Aerial photos and satellite data helped scientists estimate ice mass losses in Antarctica between 1979 and 2017. Photo by Joe MacGregor/NASA
Jan. 14 (UPI) -- Antarctica is melting and shedding ice at an accelerated clip. According to a new study, Antarctica is losing six times more ice mass than it was 40 years ago.
Using a combination of high resolution aerial photographs, satellite images and satellite radar interferometry, scientists estimated Antarctica's annual ice sheet balance between 1979 and 2017. To estimate how much ice was gained and lost each year, researchers compared snowfall accumulation in Antarctica's interior with ice discharge along the groundling lines of the continent's glaciers.
Between 1979 and 1990, Antarctica lost 40 gigatons -- or 40 billion tons -- of ice mass annually. Between 2001 and 2017, the number jumped to 252 gigatons. Melting rates also dramatically accelerated over the four decades.
East Antarctica's glaciers are melting and shedding ice mass at a surprisingly fast rate.
"The Wilkes Land sector of East Antarctica has, overall, always been an important participant in the mass loss, even as far back as the 1980s, as our research has shown," Eric Rignot, glaciologist and professor of earth sciences at the University of California, Irvine, said in a news release. "This region is probably more sensitive to climate [change] than has traditionally been assumed, and that's important to know, because it holds even more ice than West Antarctica and the Antarctic Peninsula together."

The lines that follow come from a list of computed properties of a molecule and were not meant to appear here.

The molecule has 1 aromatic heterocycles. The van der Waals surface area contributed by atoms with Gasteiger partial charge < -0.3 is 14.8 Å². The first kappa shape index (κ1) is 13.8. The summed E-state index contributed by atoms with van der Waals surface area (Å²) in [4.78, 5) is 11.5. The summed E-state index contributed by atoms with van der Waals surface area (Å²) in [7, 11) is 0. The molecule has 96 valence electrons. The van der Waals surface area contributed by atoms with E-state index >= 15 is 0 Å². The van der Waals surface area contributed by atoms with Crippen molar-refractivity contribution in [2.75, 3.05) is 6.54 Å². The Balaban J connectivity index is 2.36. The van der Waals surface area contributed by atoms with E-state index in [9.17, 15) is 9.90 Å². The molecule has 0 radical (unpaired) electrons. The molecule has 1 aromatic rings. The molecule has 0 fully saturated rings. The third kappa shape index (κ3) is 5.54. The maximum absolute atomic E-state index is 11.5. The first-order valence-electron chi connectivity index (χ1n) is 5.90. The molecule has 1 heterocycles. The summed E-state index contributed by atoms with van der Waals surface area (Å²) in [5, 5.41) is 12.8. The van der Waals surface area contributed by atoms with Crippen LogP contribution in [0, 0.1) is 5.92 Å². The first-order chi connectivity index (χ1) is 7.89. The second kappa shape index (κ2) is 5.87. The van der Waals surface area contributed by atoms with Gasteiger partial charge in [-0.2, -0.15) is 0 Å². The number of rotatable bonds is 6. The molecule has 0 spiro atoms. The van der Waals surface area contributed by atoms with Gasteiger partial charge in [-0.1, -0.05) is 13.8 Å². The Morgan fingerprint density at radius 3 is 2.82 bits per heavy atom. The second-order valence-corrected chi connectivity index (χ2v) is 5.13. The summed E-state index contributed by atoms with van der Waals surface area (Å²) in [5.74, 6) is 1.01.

According to the new research, published this week in the journal PNAS, all that ice loss resulted in more than half an inch of sea level rise during the 40-year timespan.
"That's just the tip of the iceberg, so to speak," said Rignot, who is also a senior scientist at NASA's Jet Propulsion Laboratory. "As the Antarctic ice sheet continues to melt away, we expect multi-meter sea level rise from Antarctica in the coming centuries."
The regions of Antarctica losing the most ice mass are adjacent to warm ocean water.
"As climate warming and ozone depletion send more ocean heat toward those sectors, they will continue to contribute to sea level rise from Antarctica in decades to come," Rignot said.
The latest findings confirm the conclusions of several recent studies, including a survey of melting in East Antarctica. Earlier studies also identified warm ocean water as a primary driver of Antarctic ice loss.